Cleveland April 17, 2019
Most Clevelanders Don’t Realize That A World Fair Took Place Right Here In Town
Let’s take a walk down to the North Coast Harbor area. Here, we’ll see the Rock and Roll Hall of Fame, the Great Lakes Science Center, and FirstEnergy Stadium. Each structure is a delight in terms of its stature and architecture, but they all share one thing in common… they’re fairly young buildings in terms of Cleveland’s age, and they all occupy grounds that once hosted Cleveland’s very own world fair. Though history has largely obscured this Depression-era event, its story is preserved in local photos.
Throughout the 1930s, dozens of World Fairs took place throughout the globe... and right here in Cleveland.
Similar to its cousin, The Chicago World's Fair, Cleveland's own Great Lakes Exposition was meant to showcase innovation and international thinkers. It took place in the summers of 1936 and 1937 in the northern portion of Downtown Cleveland.
At this event, it seemed one could travel the world without ever leaving Cleveland.
In the midst of the Great Depression, Clevelanders doubtlessly needed a little escape. The Streets of the World exhibit included international themes, and places like Florida Manor provided a tropical escape right here in town.
Area companies debuted the latest technologies and fashions in their own respective exhibits.
The White Motor Company was one of many area businesses with a grand display at the fair. Higbee's, Goodyear Tire and Rubber Company, and even Sherwin Williams delighted visitors with unique booths and a focus on local industry. This, of course, put a heavy focus on regional pride.
And, believe it or not, the event even had sideshow performers.
"The legless girl" and the "tallest boy in the world" fascinated curious onlookers with their physical attributes, but these 260+ lb. ballerinas actually performed! As the 1930s came to an end, the "ideal" female image transitioned from tall, flat, and "boyish" figure to a soft, curvy (but not dramatic) one.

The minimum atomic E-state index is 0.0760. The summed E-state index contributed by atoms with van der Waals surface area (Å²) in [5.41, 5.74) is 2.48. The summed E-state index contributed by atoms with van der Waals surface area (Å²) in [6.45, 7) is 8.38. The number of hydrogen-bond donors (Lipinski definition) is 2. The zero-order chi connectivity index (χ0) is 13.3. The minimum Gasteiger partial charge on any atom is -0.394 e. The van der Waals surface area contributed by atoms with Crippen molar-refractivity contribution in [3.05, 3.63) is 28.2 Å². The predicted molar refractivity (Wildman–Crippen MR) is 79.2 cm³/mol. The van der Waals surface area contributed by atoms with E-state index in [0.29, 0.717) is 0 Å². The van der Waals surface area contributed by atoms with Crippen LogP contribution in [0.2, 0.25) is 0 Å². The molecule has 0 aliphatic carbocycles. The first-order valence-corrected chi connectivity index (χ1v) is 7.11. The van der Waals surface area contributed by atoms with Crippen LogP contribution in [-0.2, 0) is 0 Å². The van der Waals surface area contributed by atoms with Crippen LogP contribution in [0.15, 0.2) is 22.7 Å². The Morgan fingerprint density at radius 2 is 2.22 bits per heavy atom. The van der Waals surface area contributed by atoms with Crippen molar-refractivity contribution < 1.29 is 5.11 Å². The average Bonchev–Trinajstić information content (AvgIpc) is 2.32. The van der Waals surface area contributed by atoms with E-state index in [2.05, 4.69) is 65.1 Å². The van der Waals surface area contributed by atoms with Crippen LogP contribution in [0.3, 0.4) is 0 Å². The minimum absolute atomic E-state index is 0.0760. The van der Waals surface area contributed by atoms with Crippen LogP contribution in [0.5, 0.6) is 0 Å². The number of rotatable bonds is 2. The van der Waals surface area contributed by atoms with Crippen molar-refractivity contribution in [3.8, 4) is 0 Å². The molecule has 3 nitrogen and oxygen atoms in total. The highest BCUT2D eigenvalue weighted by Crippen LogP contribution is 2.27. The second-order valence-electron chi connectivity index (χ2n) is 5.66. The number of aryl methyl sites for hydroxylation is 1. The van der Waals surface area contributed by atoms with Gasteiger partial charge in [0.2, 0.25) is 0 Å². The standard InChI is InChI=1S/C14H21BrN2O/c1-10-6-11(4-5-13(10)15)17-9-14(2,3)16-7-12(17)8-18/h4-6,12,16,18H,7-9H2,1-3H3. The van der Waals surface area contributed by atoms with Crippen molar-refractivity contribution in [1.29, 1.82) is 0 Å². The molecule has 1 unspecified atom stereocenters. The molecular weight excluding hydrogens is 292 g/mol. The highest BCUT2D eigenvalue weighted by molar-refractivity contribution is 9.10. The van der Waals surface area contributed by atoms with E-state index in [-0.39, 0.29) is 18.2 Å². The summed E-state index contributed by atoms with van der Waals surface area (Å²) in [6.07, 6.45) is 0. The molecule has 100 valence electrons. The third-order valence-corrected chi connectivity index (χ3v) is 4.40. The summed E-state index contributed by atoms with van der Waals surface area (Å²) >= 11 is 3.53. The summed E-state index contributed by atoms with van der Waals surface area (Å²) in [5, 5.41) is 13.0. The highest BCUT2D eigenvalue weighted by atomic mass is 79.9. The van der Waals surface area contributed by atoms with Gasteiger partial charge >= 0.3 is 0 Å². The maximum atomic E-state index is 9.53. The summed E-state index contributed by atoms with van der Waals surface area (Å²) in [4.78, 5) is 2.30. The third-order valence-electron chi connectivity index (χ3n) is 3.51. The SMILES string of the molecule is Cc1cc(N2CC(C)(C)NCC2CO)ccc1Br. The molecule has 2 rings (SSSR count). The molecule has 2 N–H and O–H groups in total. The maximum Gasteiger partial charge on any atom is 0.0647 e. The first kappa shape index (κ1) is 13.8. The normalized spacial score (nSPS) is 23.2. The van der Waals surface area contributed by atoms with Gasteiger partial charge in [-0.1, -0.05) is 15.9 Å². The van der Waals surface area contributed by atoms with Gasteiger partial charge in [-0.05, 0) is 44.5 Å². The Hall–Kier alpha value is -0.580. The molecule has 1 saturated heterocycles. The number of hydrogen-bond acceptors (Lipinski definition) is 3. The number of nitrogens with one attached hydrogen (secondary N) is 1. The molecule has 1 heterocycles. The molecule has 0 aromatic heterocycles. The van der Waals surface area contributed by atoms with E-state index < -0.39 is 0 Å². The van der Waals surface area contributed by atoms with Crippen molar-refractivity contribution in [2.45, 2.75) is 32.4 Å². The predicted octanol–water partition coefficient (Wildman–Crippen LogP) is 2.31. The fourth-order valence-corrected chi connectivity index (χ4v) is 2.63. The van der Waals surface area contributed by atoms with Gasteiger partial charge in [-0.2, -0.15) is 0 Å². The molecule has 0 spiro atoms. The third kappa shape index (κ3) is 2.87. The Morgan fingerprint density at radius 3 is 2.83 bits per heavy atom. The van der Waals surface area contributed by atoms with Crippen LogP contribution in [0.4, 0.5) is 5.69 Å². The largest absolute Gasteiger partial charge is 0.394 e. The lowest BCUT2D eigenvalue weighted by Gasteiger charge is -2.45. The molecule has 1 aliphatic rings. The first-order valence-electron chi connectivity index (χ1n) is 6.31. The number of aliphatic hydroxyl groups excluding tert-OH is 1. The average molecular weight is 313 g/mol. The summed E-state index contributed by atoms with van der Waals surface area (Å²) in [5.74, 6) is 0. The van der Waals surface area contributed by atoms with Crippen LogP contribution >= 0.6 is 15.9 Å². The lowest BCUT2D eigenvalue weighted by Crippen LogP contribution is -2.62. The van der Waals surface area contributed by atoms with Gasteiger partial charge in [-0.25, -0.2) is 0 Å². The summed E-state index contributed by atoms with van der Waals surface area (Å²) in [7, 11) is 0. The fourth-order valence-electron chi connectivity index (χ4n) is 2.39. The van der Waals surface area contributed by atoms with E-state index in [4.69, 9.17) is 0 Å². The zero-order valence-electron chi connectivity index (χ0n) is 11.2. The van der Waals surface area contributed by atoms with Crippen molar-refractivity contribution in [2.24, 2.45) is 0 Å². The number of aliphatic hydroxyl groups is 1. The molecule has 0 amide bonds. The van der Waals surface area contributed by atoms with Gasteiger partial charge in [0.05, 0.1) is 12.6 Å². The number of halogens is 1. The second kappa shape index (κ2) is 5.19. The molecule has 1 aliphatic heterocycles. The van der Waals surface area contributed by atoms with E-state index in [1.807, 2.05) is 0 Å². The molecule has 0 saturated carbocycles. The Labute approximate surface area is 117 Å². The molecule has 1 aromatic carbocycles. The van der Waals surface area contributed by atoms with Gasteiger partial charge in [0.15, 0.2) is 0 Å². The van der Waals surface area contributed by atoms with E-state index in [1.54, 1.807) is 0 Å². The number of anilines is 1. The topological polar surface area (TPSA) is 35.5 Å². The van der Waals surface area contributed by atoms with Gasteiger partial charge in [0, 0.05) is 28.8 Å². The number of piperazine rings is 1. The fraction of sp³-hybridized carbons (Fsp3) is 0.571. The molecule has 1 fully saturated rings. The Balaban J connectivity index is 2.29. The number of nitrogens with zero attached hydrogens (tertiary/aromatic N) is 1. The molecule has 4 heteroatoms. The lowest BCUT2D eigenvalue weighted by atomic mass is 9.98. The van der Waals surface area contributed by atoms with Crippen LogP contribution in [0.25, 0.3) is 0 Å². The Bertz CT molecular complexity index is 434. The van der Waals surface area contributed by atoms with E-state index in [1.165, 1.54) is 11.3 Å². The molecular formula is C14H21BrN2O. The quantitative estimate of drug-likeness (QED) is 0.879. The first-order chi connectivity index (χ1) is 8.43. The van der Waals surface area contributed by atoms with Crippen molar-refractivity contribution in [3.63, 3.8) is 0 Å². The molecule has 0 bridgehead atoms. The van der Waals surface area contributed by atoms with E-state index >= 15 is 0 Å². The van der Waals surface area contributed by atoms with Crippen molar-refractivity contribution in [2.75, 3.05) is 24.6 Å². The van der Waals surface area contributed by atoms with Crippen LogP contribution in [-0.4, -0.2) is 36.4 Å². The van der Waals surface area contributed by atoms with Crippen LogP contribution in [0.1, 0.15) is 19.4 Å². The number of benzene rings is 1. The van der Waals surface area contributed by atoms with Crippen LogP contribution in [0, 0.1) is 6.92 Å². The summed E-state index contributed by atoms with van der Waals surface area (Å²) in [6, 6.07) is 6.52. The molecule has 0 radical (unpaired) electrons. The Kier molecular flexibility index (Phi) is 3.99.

Time Magazine even went so far as to offer proportions in 1938, explaining that a woman standing at nearly 5 feet 7 inches should weigh around 135 lbs... making these women a far cry from what was considered the norm at the time. If this "freakshow" style of entertainment seems politically incorrect, you should have seen the nude cancan dancers and the recreation of Southern plantation-style living.
Despite all this, the event never became a full-fledged world fair... which may be why you have never heard of it.
In its first summer season, the Great Lakes Exposition drew a measly 4 million visitors. It nearly doubled that the following season, boasting a grand total of 7 million in attendance. To put that into perspective, more than 44 million people attended both seasons of the 1939 and 1940 New York World's Fair.
Thanks to workers from the New Deal Works Progress Administration, the campus of the event was built in just 80 days.
After two years of fun, the total amount brought in by this campus was $70 million. Despite the hard work put into its construction and the many memories made on the fairgrounds, it was dismantled almost immediately. The majority of it was disassembled on September 26, 1937, right after closing day, though small remnants of the event lingered. The Donald Gray Gardens, for example, remained behind Cleveland Stadium until the late 1990s.
While the event is now just a mere memory, those in attendance at the time doubtlessly made many memories.
From the Aquacade's water ballet shows to the Hall of Progress' television theater, there was so much to see at this ginormous celebration. A Ripley's Believe it or Not Odditorium was on site, and celebrities like Jimmy Durante and Jesse Owens were in attendance.
It's almost hard to believe that such grand structures stood in Cleveland for two seasons and then suddenly vanished...
After everything was packed up, the most impactful remnants of the Great Lakes Exposition could be found in photographs. Though the event offered a glimpse into local industry, it would not return again to fuel the local tourism industry.
...but fortunately, tidbits of this event are preserved in photographs.
The Great Lakes Exposition was doubtlessly one heck of a party! Did you know that such a big event took place right here in town?
If you enjoyed this tour through time, you’ll adore these
photos taken during the Terminal Tower’s construction.